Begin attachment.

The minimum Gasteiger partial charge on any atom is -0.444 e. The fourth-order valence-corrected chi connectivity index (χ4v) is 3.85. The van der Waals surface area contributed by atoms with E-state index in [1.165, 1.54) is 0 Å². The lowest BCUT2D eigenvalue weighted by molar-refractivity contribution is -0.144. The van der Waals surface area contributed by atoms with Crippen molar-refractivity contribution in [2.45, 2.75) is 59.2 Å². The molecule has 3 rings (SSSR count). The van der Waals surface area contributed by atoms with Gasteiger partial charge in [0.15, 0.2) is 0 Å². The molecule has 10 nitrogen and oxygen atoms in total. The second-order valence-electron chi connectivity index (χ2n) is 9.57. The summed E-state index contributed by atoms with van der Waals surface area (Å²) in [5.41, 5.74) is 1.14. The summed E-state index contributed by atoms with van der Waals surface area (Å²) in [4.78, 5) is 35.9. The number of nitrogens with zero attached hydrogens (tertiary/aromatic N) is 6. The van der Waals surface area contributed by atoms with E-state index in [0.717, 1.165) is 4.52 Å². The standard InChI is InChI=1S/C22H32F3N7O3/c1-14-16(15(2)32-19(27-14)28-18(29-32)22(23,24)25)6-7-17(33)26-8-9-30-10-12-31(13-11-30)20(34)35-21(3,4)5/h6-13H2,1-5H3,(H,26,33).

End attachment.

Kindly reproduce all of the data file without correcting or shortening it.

The minimum Gasteiger partial charge on any atom is -0.444 e. The fourth-order valence-corrected chi connectivity index (χ4v) is 3.85. The van der Waals surface area contributed by atoms with E-state index in [1.165, 1.54) is 0 Å². The lowest BCUT2D eigenvalue weighted by molar-refractivity contribution is -0.144. The van der Waals surface area contributed by atoms with Crippen molar-refractivity contribution in [2.45, 2.75) is 59.2 Å². The molecule has 3 rings (SSSR count). The van der Waals surface area contributed by atoms with Gasteiger partial charge in [0.15, 0.2) is 0 Å². The molecule has 10 nitrogen and oxygen atoms in total. The second-order valence-electron chi connectivity index (χ2n) is 9.57. The summed E-state index contributed by atoms with van der Waals surface area (Å²) in [5.41, 5.74) is 1.14. The summed E-state index contributed by atoms with van der Waals surface area (Å²) in [4.78, 5) is 35.9. The number of nitrogens with zero attached hydrogens (tertiary/aromatic N) is 6. The van der Waals surface area contributed by atoms with E-state index in [0.717, 1.165) is 4.52 Å². The standard InChI is InChI=1S/C22H32F3N7O3/c1-14-16(15(2)32-19(27-14)28-18(29-32)22(23,24)25)6-7-17(33)26-8-9-30-10-12-31(13-11-30)20(34)35-21(3,4)5/h6-13H2,1-5H3,(H,26,33).